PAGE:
Want To 'Talk' To Your Dog? NCSU Researchers Are Changing Communication With Canines

Jul 11, 2015

Roberts' dog Diesel tests out the 'smart harness.'
Credit David Roberts

Remember the animated Pixar movie "UP" where a grumpy, old man is softened by a talking dog named Dug? A futuristic collar translates Dug’s thoughts into words, but the trouble is Dug never really stops talking.
 

David Roberts, assistant professor of computer science at N.C. State University, is working with a team to create a “smart harness” for dogs to communicate with people. But before you start writing down all the things you have wanted to say to your dog, Roberts urges that this project is definitely not "UP."

“It would be cool, but even if that were possible it would fundamentally change our relationship with dogs, and not for the positive,” Roberts said. “I would argue that we have conversations with our dog all the time and we don’t realize it because of how perceptive they are.”

Roberts said the harness is a platform for computer-mediated communication that enriches the relationship with dogs and their handlers. The mission is to teach humans what dogs are saying with their behavioral cues, and for handlers to direct dogs using nonverbal communication. Roberts said humans use nuanced and sophisticated words to talk with one another, but dogs are the opposite.

“Dogs talk with the intent of their gaze, the magnitude of their tail wag, or their ear position back against their head opposed to upright,” he said. “The challenge for us is designing a system for dogs by building a hardware and software that translates dogs' natural communication.”

 

 

The black harness has several electrodes giving dogs audio and sensory directional cues from its handler. Roberts said the harness's haptics technology sends the dog vibrations, similar to those you receive on a cell phone.

“But the vibrations are not aversive,” Roberts said. “In no way is it punishment for a dog. It’s a gentle input to train them to perform different things when they are out of sight from their handlers.”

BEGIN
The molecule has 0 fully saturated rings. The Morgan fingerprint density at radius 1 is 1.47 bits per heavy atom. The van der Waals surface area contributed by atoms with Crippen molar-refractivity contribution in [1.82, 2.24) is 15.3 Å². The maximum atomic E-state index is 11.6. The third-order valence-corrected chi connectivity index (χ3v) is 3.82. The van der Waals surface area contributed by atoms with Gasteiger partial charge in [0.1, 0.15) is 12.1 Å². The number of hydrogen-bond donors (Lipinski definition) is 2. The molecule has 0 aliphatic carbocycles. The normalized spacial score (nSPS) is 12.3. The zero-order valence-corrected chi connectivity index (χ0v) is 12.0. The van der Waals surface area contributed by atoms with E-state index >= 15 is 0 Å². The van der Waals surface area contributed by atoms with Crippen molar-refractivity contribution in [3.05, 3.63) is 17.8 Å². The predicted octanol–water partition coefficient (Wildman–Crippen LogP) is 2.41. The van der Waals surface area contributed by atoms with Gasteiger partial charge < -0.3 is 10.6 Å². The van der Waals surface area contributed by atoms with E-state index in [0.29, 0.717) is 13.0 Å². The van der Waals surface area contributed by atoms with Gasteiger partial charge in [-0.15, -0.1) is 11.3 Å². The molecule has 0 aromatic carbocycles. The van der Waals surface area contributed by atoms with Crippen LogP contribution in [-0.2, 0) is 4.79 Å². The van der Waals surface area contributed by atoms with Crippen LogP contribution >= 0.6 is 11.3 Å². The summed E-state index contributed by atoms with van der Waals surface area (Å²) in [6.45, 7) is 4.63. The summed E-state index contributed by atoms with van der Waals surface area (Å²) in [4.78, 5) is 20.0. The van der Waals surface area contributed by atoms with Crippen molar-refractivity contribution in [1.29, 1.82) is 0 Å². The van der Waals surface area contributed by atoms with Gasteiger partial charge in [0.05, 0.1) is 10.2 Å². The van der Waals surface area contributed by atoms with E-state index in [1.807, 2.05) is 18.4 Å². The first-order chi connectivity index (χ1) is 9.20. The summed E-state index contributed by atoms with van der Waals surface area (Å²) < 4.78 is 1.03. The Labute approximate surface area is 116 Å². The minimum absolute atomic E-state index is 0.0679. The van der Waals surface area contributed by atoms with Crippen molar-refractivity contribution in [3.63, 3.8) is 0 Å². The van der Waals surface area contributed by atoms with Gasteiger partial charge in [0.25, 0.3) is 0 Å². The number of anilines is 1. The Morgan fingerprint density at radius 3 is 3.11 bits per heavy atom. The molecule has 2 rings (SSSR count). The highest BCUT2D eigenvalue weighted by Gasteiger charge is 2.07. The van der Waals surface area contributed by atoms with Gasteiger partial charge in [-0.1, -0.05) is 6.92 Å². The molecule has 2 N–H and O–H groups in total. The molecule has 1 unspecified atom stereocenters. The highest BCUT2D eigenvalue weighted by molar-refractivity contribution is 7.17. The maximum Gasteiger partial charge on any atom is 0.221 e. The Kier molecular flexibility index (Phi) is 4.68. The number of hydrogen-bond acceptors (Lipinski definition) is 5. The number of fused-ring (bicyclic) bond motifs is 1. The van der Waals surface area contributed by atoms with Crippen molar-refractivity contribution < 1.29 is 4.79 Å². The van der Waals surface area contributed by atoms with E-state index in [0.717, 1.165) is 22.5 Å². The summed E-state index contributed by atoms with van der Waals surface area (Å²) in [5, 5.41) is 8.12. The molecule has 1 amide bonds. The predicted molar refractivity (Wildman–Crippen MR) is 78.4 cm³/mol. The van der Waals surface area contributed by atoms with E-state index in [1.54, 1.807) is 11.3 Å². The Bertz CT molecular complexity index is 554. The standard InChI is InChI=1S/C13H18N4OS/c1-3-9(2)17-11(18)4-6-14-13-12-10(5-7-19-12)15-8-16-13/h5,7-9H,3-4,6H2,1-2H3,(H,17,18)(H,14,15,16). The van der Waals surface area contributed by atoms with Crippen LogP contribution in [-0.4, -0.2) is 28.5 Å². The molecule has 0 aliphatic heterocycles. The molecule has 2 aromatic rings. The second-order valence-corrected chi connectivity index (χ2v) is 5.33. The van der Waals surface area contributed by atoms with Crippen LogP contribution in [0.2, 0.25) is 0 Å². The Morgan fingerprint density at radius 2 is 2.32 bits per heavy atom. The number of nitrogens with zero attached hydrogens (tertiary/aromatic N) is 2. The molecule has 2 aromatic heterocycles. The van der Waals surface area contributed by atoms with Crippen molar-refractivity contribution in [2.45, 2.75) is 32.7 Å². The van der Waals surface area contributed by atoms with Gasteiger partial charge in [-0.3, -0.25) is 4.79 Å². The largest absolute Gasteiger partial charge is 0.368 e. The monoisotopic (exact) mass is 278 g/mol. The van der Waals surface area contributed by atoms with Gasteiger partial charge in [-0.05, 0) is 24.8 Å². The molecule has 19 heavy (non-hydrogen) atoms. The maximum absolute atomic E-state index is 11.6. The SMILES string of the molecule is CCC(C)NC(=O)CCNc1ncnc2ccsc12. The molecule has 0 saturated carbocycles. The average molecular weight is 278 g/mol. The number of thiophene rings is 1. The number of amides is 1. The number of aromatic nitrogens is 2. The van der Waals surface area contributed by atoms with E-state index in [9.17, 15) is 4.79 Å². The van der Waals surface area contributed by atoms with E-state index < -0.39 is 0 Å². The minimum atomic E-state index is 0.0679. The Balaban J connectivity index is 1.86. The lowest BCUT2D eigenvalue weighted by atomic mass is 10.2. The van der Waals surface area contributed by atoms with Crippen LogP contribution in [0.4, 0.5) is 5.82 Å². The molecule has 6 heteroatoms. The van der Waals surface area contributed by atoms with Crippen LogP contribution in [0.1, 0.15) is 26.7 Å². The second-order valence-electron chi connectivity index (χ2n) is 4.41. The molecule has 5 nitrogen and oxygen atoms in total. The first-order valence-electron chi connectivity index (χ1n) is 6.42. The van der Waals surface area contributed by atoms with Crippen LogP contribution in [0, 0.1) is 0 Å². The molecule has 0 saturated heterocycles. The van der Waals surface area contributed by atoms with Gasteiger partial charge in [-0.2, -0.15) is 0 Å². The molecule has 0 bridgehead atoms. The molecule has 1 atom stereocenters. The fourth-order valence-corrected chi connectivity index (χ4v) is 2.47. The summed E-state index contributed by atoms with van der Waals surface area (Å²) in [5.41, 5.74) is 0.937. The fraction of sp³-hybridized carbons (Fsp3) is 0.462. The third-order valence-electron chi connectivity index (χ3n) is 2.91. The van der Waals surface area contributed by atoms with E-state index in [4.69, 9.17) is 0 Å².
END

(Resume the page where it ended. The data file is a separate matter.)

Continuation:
Roberts said the harness would be useful for dogs in several different environments - whether it is a search-and-rescue dog, guide dog or a domestic pet. And while he’s a professor and not a businessman, Roberts said he's adamant about the technology being affordable to every dog owner. He pointed to his colleague Dr. Sherman, who works with NCSU’s Behavioral Medicine Service and helps owners train their dogs to improve the dog's behavior. 

“Dog owners many times have great intentions, but also have access to poor quality information, and have created behavioral problems in their dogs by reacting inappropriately to the cues their dogs were giving them,” Roberts said.

Roberts said his team’s project, funded by the National Science Foundation, is a little more than halfway through, and the computerized harness is on its way to understanding how dog’s postural behaviors show emotions like stress. But Roberts said the computer on a dog’s back will never replace the loving relationship with the owner.

“We will never replace humans in a dog’s life. The social desire to please us is so important to them,” he said. “We are providing new avenues for enriching the activities that we do with our dogs so we can be more effective at interpreting them, but humans are always going to play a central role.”